The two wins on the day put Warrawee Ubeaut over $1 million in earnings; $1,175,393 to be exact and for trainer Burke and driver, Gingras, it was Jugette number three for each.  Ideation Hanover passed a tiring Treacherous Reign to earn place honors with Reign holding on for third.

Jugette Day is not one for the weak. The card featured 20 races with an 11:15 am ET post. The Jugette runners were sent on their way at 6:21, meaning that the card was over seven hours in length.

Today is Little Brown Jug Day with 15 entered in the most well-known race for 3-year old pacers. There are two eliminations with the top four in each advancing to the $384,000 final. The three most accomplished are Southwind Ozzi, Shake That House and American Mercury.

Like the Jugette, Jug Day features 20 races and over $1.3 million in purses. Post time is set for 11:15 am ET with the Little Brown Jug scheduled for 4:57 pm ET. The safest bet is the over on the 4:57 pm, but the 40,000 plus in attendance likely won’t mind, especially with sunny skies and a high temperature of 82 degrees in the forecast.


Batavia’s Biggest Night Ever

The track is hosting the Sire Stakes finals for the first time and there is $1.8 million up for grabs.

by John Furgele, Harness Racing 228

Batavia Downs has hosted harness racing for—-a lot of years (the track opened in 1940).  It is the oldest lighted harness track in the USA, but they have never had a night like they will have this Saturday.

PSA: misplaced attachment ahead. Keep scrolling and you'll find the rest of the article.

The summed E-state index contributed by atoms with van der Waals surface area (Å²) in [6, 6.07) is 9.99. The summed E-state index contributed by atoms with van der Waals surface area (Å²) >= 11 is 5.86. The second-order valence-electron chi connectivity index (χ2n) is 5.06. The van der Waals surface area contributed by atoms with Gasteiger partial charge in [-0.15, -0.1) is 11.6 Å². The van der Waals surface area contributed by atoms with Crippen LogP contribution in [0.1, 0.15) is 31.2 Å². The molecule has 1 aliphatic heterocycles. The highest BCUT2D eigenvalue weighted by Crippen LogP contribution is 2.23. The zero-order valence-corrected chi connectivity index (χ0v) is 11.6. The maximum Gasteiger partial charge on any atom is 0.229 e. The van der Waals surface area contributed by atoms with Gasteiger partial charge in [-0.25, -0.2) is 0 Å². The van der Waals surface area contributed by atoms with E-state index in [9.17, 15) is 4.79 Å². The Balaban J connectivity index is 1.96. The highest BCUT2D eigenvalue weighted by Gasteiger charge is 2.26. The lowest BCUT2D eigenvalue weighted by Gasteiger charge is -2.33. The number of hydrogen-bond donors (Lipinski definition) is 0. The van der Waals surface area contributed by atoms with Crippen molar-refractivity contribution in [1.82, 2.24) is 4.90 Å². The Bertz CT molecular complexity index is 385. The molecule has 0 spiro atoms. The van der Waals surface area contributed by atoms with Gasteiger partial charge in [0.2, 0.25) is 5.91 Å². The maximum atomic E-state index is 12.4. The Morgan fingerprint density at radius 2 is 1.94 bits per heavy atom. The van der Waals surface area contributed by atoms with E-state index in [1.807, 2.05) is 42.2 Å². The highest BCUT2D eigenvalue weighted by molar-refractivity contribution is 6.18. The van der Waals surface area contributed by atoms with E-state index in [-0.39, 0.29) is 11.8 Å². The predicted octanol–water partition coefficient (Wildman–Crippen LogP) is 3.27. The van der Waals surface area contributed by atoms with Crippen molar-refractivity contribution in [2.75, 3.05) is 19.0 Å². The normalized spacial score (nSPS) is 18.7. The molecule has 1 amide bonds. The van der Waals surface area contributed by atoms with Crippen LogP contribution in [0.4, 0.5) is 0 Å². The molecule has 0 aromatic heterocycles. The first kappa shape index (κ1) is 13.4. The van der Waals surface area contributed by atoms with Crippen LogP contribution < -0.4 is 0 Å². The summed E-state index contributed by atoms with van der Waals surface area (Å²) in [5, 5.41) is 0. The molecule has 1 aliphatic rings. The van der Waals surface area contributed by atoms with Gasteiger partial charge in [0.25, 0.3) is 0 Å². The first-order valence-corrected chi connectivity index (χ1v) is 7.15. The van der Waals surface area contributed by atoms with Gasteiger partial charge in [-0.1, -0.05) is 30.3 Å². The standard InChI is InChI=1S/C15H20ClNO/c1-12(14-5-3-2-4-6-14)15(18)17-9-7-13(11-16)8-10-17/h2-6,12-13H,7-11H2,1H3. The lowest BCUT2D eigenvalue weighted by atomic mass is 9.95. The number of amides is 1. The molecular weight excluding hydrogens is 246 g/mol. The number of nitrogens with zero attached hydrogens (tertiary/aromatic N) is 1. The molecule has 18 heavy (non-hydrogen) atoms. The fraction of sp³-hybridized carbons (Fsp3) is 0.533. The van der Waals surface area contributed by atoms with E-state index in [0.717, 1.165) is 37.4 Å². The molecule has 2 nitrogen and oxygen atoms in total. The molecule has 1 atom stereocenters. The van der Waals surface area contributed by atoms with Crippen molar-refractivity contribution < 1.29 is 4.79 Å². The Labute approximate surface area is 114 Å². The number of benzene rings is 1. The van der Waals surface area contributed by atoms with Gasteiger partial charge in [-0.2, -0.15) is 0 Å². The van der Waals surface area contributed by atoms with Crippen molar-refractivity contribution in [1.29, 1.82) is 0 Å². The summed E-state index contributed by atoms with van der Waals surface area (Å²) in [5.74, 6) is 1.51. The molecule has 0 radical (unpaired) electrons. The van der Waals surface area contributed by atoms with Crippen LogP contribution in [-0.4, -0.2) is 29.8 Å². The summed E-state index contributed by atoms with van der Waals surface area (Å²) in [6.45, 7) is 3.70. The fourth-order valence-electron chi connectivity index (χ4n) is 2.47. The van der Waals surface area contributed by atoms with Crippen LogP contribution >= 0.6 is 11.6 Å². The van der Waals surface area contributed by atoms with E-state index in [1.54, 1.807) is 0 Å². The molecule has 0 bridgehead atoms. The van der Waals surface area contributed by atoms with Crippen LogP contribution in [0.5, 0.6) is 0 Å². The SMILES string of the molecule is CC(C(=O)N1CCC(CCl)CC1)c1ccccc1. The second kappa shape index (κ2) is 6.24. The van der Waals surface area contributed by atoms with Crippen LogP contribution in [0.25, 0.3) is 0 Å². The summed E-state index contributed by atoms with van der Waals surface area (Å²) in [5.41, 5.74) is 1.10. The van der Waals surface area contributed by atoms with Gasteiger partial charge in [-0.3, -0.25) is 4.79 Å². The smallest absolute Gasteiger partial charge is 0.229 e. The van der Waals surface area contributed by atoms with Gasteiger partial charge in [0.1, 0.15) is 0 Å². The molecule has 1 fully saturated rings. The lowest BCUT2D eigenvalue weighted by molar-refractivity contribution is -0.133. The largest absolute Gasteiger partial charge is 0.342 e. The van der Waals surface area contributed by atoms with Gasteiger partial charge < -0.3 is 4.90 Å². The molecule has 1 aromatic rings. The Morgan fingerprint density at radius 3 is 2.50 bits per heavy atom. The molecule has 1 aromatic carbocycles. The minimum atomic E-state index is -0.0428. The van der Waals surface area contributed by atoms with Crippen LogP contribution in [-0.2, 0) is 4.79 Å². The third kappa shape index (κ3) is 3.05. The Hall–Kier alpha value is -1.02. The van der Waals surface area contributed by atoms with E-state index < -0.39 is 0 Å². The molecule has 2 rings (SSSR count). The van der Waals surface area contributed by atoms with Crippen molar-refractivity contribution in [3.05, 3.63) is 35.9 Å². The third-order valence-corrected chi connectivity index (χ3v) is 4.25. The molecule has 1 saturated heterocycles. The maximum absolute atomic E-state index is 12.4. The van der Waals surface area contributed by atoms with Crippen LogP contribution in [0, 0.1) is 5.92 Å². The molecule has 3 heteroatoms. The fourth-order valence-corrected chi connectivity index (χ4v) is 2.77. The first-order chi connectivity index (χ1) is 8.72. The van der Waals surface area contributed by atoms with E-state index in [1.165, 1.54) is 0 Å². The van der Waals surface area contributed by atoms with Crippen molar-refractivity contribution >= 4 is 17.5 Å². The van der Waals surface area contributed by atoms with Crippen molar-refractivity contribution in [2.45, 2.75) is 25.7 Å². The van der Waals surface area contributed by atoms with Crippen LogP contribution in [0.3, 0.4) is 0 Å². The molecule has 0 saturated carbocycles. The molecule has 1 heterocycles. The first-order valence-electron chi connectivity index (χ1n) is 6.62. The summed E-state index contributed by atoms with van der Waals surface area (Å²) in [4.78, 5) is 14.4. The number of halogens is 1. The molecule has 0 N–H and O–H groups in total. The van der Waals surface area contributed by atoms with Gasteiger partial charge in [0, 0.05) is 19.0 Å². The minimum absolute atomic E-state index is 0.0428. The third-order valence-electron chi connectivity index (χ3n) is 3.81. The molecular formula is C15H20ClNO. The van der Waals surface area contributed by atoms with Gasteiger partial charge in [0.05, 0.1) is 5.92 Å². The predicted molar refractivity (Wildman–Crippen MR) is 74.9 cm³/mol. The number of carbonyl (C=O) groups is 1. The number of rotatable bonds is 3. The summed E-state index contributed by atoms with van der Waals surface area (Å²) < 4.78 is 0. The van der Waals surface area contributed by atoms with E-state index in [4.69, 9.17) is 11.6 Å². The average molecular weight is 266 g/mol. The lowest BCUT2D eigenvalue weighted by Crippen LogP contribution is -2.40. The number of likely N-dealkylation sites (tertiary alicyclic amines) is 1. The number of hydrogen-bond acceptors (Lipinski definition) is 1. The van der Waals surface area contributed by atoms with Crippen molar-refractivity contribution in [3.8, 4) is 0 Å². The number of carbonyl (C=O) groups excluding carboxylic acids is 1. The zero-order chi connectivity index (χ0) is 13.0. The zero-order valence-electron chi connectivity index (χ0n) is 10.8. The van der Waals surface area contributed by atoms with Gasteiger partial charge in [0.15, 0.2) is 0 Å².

For the first time, the Genesee County track will host the finals of the New York State Sire Stakes.  That’s eight races for 2 and 3-year old fillies, colts and geldings with each race carrying a $225,000 purse.  In short, with $1.8 million in purses, it is the “biggest night ever in Batavia Downs history.”

Those that follow harness racing know what the sire stakes are.  Most states have them and the purpose is to encourage those who love the game to breed and race in a particular state, in this case, New York.

One could make the argument that Ohio might be best of the all when it comes to sire stakes action.  The Buckeye State has become a terrific place to breed and race horses.  There are four harness tracks—Northfield Park is the year-rounder while Scioto, Miami Valley and Dayton split the calendar in thirds.  With only two tracks running at a time, the fields are full and cards are long.

If Ohio is 1, New York is 1A; it all depends on who you ask.  New York divides its sire stakes into three classes—Sire Stakes, Excelsior A and Excelsior B.  Horses have to be nominated the year prior and have to be pay the corresponding nominating fees.  The races take place throughout the year at New York’s seven harness tracks.

Those that scored enough points are racing in the finals at Batavia with the consolations held this Sunday at Vernon Downs.  The Excelsior finals are slated for Saratoga Casino Hotel on Saturday, Sept. 21.

The headliner is Gimpanzee, who will race in the 3-year colt and gelding trot.  He was good enough to make the Hambletonian final where he finished third behind upset winner Forbidden Trade and the favorite, Greenshoe.

In the second leg of Trotting’s Triple Crown, the Yonkers Trot, he turned the tables, beating Forbidden Trade in the $500,000 final.  The horse loves half-mile tracks and should find Batavia Downs to his liking.

All eight races have full eight horse fields which we all love to see.  Harness racing is having a good year.  Through Sept. 10, total handle for 2,438 racing dates is $1.043 billion, up 4.54 percent from last year.  Batavia is one of the reasons why.